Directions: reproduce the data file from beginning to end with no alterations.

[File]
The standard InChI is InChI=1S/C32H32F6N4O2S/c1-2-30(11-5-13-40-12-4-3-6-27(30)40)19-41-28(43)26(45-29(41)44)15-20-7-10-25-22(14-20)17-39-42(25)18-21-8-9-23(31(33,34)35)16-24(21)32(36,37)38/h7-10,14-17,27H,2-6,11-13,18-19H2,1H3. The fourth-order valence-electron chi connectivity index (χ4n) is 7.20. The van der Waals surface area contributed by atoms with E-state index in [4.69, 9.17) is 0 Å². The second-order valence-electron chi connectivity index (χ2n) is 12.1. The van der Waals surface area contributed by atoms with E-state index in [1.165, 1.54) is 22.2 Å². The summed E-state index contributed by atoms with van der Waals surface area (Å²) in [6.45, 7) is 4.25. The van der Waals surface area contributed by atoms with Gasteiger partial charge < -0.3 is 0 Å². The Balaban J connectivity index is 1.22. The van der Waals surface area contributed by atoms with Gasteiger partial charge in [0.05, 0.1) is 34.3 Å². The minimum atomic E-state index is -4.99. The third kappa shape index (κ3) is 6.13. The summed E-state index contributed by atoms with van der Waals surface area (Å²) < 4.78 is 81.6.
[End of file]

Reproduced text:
The standard InChI is InChI=1S/C32H32F6N4O2S/c1-2-30(11-5-13-40-12-4-3-6-27(30)40)19-41-28(43)26(45-29(41)44)15-20-7-10-25-22(14-20)17-39-42(25)18-21-8-9-23(31(33,34)35)16-24(21)32(36,37)38/h7-10,14-17,27H,2-6,11-13,18-19H2,1H3. The fourth-order valence-electron chi connectivity index (χ4n) is 7.20. The van der Waals surface area contributed by atoms with E-state index in [4.69, 9.17) is 0 Å². The second-order valence-electron chi connectivity index (χ2n) is 12.1. The van der Waals surface area contributed by atoms with E-state index in [1.165, 1.54) is 22.2 Å². The summed E-state index contributed by atoms with van der Waals surface area (Å²) in [6.45, 7) is 4.25. The van der Waals surface area contributed by atoms with Gasteiger partial charge < -0.3 is 0 Å². The Balaban J connectivity index is 1.22. The van der Waals surface area contributed by atoms with Gasteiger partial charge in [0.05, 0.1) is 34.3 Å². The minimum atomic E-state index is -4.99. The third kappa shape index (κ3) is 6.13. The summed E-state index contributed by atoms with van der Waals surface area (Å²) < 4.78 is 81.6.